Friday night, at the Treasure Island Casino in Las Vegas, Nevada, boxing’s “Irish Outlaw” Ryan Coyne (21-0, 9 KO’s) meets Marcus Oliveira (24-0-1, 19 KO’s) in a battle of undefeated light heavyweights. The bout is being labeled a WBA world title eliminator. Originally scheduled for March 9th as an under card attraction to the Tavoris Cloud-Bernard Hopkins title match, the bout was rescheduled after Coyne had suffered an injury in training. Now the two finally get to face off on an un-televised 12 rounder, headlined by two bouts being broadcast on Showtime’s Shobox program.
Riding a three fight knockout streak, Oliveira looks to be the more powerful of the two. With 19 knockouts to his credit, he possesses decent hand speed and a solid right hand that’s put many an opponent on the canvas. On occasion, he’ll abandon his jab and lead off with the left hook if he sees his opponent is open for it. The quality of his opposition is debatable however, as eight of his opponents have had losses in the double digits and eight have had losing records. Some of the more recognizable names on his résumé include Kelvin Davis, Otis Griffin (a contestant on 2005 series “The Next Great Champ”), Rayco Saunders, and more recently, the shop worn Antwun Echols. His last bout was an easy first round stoppage of Ricky Torrez in Venezuela which earned him the vacant WBA Fedebol light heavyweight title last October.
For Ryan Coyne, this is an important fight, plain and simple. After having his career stalled by promotional issues (as covered by The Boxing Tribune on April 1st), he was denied a world title shot last November when Don King pulled him from a scheduled bout with WBO light heavyweight champion Nathan Cleverly just days before the event was to take place. The former USNBC cruiserweight and WBA Fedelatin cruiserweight titlist has been inactive since last September, when he stopped the 6-6 Peter Vecsei in the first round. Trained by former heavyweight champion Michael Moorer, Coyne, a southpaw, holds less punching power than Oliveira – on paper anyway. He has the advantage in hand speed: a fast jab often followed by a just as fast overhand left. He has a tendency to carry his right hand low, which could be an issue for him if Oliveira can get that lead left hook in fast enough. Like Oliveira, some of Coyne’s opposition is questionable: his three opponents prior to the Vecsei bout all came in on solid losing streaks but given the promotional issues that surrounded him at the time; this may not be entirely Coyne’s fault.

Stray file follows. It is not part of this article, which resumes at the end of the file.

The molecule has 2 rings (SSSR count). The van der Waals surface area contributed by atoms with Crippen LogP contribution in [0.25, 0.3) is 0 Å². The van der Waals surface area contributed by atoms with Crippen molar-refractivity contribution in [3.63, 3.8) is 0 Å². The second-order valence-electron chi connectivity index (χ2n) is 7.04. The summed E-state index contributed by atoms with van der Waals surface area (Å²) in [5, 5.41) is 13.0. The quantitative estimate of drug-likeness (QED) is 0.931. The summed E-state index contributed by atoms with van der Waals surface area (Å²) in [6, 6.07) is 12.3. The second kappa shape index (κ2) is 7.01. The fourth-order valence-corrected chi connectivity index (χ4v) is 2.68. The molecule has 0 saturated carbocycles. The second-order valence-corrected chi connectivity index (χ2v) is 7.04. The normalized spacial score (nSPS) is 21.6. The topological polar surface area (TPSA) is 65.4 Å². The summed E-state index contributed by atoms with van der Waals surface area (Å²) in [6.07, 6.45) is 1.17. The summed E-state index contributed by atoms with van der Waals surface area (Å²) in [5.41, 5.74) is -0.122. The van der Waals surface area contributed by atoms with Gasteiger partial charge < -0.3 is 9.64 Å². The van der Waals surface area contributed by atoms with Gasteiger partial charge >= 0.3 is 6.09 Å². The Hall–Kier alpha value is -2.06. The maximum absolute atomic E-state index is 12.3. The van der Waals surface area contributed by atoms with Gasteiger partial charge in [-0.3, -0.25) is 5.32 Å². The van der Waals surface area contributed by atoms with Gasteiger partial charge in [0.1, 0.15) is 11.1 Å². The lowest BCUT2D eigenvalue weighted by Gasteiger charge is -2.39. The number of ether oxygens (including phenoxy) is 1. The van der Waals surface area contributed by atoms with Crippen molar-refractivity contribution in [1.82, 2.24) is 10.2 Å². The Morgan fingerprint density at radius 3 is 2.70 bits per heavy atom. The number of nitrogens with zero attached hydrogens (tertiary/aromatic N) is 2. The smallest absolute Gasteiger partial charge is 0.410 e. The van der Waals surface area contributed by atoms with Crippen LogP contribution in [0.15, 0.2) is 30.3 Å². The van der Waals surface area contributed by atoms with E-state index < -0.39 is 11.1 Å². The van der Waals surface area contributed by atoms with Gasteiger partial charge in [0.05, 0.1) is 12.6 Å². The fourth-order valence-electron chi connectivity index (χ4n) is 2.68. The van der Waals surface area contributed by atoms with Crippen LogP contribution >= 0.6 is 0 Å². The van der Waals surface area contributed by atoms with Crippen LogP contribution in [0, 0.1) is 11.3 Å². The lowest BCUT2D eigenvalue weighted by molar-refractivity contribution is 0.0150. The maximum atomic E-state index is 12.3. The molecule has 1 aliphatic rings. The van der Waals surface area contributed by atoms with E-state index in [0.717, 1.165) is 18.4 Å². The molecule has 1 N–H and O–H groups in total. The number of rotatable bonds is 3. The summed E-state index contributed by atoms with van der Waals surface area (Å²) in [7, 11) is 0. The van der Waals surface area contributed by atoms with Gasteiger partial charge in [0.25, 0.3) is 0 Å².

Look for a typical speed vs. power contest: Coyne landing more often while Oliveira lands the harder shots. In a close bout that more than likely will last the full 12 rounds, it’s a bout that can go either way.
In the main event of the televised portion of the program, lightweight Angelo Santana (14-0, 11 KO’s) faces Bahodir Mamadjonov (12-1, 8 KO’s) in a scheduled 10 round bout.
Angelo Santana is a former WBA Fedecaribe light welterweight champion. Dating back to March of 2010, he’s on a seven bout knockout streak, with all of his stoppages coming inside five rounds. Though his last two outing were scheduled for 10 rounds as this bout is, he’s only made it as far as the sixth frame once; a decision wins back in 2009. His last bout was broadcast by Shobox; a fifth round knockout of then undefeated Juan Garcia in which Garcia tasted the canvas three times.
Mamadjonov is once beaten: a close 10 round decision loss to undefeated Darely Perez that was shown on ESPN’s Friday Night Fights. To that point some of the better fighters he’s faced were Archie Ray Marquez and Michael Clark. Since the Perez loss, he fought once in September, scoring a third round stoppage against 9-22-5 Mario Lacey. He’s an active fighter, having fought seven bouts in 2011 and six in 2012. His loss to Perez was his only trip to the 10th round, he’s seen the eighth round once and the sixth round once, his stoppage wins have all come in four rounds or less.
The co-feature pits Amir Imam (8-0, 7 KO’s) against Jeremy Bryan (16-2, 7 KO’s) in a scheduled eight round contest. The hard punching light welterweight, Imam, has stopped all but one of his opponents; only his pro debut went the four round distance but while the Albany native sports impressive numbers, it should be noted that his last two opponents had a combined record of 7-65-6. Both bouts took place this year. In Imam’s favor though, is the fact that Bryan, who has lost twice, has been stopped on both occasions. Bryans activity level dropped after his 2010 TKO loss to Ronald Cruz; he remained inactive for two years before coming back to fight once in October of 2012 (W4 Damon Antoine) and again in January of this year (W8 Yuri Ramanau).